Terminating A Tenancy Early – A Landlords Guide

There are very few circumstances in which a tenancy can be terminated early by the landlord. When you sign a tenancy agreement, you enter into a binding contract with your tenant. In most cases, this means that your tenants are entitled to stay put until the agreement expires.

However, there are a small number of cases in which it may be possible to terminate a tenancy early.

Terminating a tenancy early - a landlord's guide

Terminating a tenancy with a break clause

Some landlords (and indeed some tenants) wish to include a ‘break clause’ in a tenancy – that is, a date on which the tenancy can be ended by either party without penalty. If you have a break clause, after that date you can give your tenants notice to leave. However, break clauses are not permitted within the first six months of a tenancy.

Terminating a tenancy because of non-payment of rent

If your tenant is in arrears, the Housing Act 1988 gives you the right to seek possession of your property. However, the process is not simple. Evicting a tenant can be a lengthy and complicated task. It begins with the landlord serving the tenant a Section 8 notice seeking possession. You will generally have to give at least two months’ notice under Section 8, but in some cases this period can be as little as two weeks. The tenant may choose to leave of their own accord at this point. However, if they do not, you will need to seek a possession order from the courts. There are two main ways to do this; look out for a guide to seeking possession on Ideal Flatmate soon.

Terminating a tenancy because of illegal activity

The Housing Act 1988 also gives landlords the right to seek possession in the event that the tenant has been using the property for illegal purposes, for example to sell drugs. Again, the landlord must use a Section 8 notice to do this.

Terminating the tenancy of a lodger or housemate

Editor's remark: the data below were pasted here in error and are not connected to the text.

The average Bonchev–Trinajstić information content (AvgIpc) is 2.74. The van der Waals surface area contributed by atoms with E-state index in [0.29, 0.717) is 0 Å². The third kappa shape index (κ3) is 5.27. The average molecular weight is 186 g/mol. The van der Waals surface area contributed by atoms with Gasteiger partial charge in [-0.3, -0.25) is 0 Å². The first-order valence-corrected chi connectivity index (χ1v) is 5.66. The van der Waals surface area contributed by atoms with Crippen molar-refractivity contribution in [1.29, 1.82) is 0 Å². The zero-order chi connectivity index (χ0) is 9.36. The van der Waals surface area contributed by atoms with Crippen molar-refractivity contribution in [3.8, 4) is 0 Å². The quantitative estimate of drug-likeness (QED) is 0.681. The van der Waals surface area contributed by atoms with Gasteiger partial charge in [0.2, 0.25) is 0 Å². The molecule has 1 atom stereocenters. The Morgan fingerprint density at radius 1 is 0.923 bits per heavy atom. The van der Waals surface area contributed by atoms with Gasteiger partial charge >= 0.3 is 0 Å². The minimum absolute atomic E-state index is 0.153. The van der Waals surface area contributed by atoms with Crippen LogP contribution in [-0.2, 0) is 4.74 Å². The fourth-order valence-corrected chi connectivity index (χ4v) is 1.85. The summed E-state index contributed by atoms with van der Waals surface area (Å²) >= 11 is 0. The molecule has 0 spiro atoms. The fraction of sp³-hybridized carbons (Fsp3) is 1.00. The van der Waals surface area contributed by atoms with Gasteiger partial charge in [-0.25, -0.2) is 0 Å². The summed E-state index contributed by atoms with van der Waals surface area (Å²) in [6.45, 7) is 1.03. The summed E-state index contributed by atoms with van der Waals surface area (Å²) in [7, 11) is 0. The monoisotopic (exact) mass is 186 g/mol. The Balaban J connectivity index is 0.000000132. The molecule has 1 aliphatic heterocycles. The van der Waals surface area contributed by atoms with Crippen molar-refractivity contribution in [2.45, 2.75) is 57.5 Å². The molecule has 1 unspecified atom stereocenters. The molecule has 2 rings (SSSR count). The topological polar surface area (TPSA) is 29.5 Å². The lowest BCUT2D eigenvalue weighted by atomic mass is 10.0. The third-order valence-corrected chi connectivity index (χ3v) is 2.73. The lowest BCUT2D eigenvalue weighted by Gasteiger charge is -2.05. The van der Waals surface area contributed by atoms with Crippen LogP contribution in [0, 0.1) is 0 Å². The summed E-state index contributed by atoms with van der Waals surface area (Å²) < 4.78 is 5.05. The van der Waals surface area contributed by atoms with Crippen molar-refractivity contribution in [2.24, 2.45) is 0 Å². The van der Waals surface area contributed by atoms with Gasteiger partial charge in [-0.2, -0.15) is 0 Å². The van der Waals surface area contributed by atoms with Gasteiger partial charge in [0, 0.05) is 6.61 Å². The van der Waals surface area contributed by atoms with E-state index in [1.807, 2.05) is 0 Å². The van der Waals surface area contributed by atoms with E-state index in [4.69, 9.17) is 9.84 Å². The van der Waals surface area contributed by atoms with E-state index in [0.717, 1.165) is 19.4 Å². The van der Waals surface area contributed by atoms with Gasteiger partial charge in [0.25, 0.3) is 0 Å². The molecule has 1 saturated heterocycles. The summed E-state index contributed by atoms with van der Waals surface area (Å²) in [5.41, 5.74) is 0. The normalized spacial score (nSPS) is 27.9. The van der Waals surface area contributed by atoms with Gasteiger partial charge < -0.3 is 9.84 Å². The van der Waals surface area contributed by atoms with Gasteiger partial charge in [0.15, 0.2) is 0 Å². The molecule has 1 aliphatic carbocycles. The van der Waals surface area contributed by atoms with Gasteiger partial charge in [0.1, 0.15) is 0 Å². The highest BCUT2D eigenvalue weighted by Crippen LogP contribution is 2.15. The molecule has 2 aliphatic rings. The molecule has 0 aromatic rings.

If you have a lodger with whom you share rooms, for example a kitchen, it is likely that the agreement will be what’s known as an ‘excluded tenancy’. In these cases the process is much easier from a landlord’s perspective. In order to terminate an excluded tenancy, the landlord must simply give the lodger ‘reasonable notice’ to leave. Generally, reasonable notice is deemed to be the same as the period over which rent is paid – for example, if rent is paid monthly, you should give a month’s notice, or if it it paid weekly you may only have to give notice of a week.

Terminating a tenancy early because a tenant wants to leave

Just as a landlord has responsibilities throughout a tenancy, when the tenant signs the agreement they become liable for the rent for the entire period of the tenancy.

However, there are many cases in which tenants wish to leave a property early, for example because of a change of personal circumstances. In these cases, the tenancy can be ended at any point provided that the landlord agrees.

Understand the law and stick to it

As we’ve seen, there are very few circumstances in which a landlord can require a tenant to leave before the end of an agreed tenancy. You cannot simply ask a tenant to leave just because it suits you, for example because you wish to sell the property. Similarly, you should remember that there are strict rules around when a landlord can increase the rent

It is worth remembering that rules governing landlords’ behaviour appear to have been more strictly enforced in recent years. Make sure you understand your responsibilities in order to stay on the right side of the law.

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